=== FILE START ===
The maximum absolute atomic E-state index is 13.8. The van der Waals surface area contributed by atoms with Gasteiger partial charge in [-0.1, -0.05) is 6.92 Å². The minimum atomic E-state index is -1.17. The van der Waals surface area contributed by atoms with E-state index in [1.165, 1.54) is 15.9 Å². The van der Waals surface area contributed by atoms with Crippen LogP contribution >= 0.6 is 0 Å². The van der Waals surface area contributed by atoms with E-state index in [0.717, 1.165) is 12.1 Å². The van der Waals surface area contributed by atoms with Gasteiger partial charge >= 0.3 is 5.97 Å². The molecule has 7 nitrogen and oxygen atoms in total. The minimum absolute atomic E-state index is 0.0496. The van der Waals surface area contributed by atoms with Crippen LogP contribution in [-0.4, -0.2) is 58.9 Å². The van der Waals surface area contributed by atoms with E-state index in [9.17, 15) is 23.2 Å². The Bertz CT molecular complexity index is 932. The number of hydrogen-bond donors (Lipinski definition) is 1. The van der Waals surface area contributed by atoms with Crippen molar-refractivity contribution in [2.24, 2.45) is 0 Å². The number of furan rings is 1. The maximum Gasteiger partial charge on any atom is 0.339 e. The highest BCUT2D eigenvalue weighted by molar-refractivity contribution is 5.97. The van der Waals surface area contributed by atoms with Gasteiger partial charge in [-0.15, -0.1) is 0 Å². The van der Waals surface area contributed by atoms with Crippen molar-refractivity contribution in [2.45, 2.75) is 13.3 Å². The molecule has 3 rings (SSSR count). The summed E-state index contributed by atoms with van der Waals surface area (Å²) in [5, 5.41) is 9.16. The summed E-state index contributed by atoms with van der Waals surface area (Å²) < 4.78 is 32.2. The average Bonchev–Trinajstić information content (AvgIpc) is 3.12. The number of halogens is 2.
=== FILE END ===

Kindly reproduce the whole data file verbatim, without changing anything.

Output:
The maximum absolute atomic E-state index is 13.8. The van der Waals surface area contributed by atoms with Gasteiger partial charge in [-0.1, -0.05) is 6.92 Å². The minimum atomic E-state index is -1.17. The van der Waals surface area contributed by atoms with E-state index in [1.165, 1.54) is 15.9 Å². The van der Waals surface area contributed by atoms with Crippen LogP contribution >= 0.6 is 0 Å². The van der Waals surface area contributed by atoms with E-state index in [0.717, 1.165) is 12.1 Å². The van der Waals surface area contributed by atoms with Gasteiger partial charge >= 0.3 is 5.97 Å². The molecule has 7 nitrogen and oxygen atoms in total. The minimum absolute atomic E-state index is 0.0496. The van der Waals surface area contributed by atoms with Crippen LogP contribution in [-0.4, -0.2) is 58.9 Å². The van der Waals surface area contributed by atoms with E-state index in [9.17, 15) is 23.2 Å². The Bertz CT molecular complexity index is 932. The number of hydrogen-bond donors (Lipinski definition) is 1. The van der Waals surface area contributed by atoms with Crippen molar-refractivity contribution in [2.24, 2.45) is 0 Å². The number of furan rings is 1. The maximum Gasteiger partial charge on any atom is 0.339 e. The highest BCUT2D eigenvalue weighted by molar-refractivity contribution is 5.97. The van der Waals surface area contributed by atoms with Gasteiger partial charge in [-0.15, -0.1) is 0 Å². The van der Waals surface area contributed by atoms with Crippen molar-refractivity contribution in [2.45, 2.75) is 13.3 Å². The molecule has 3 rings (SSSR count). The summed E-state index contributed by atoms with van der Waals surface area (Å²) in [5, 5.41) is 9.16. The summed E-state index contributed by atoms with van der Waals surface area (Å²) < 4.78 is 32.2. The average Bonchev–Trinajstić information content (AvgIpc) is 3.12. The number of halogens is 2.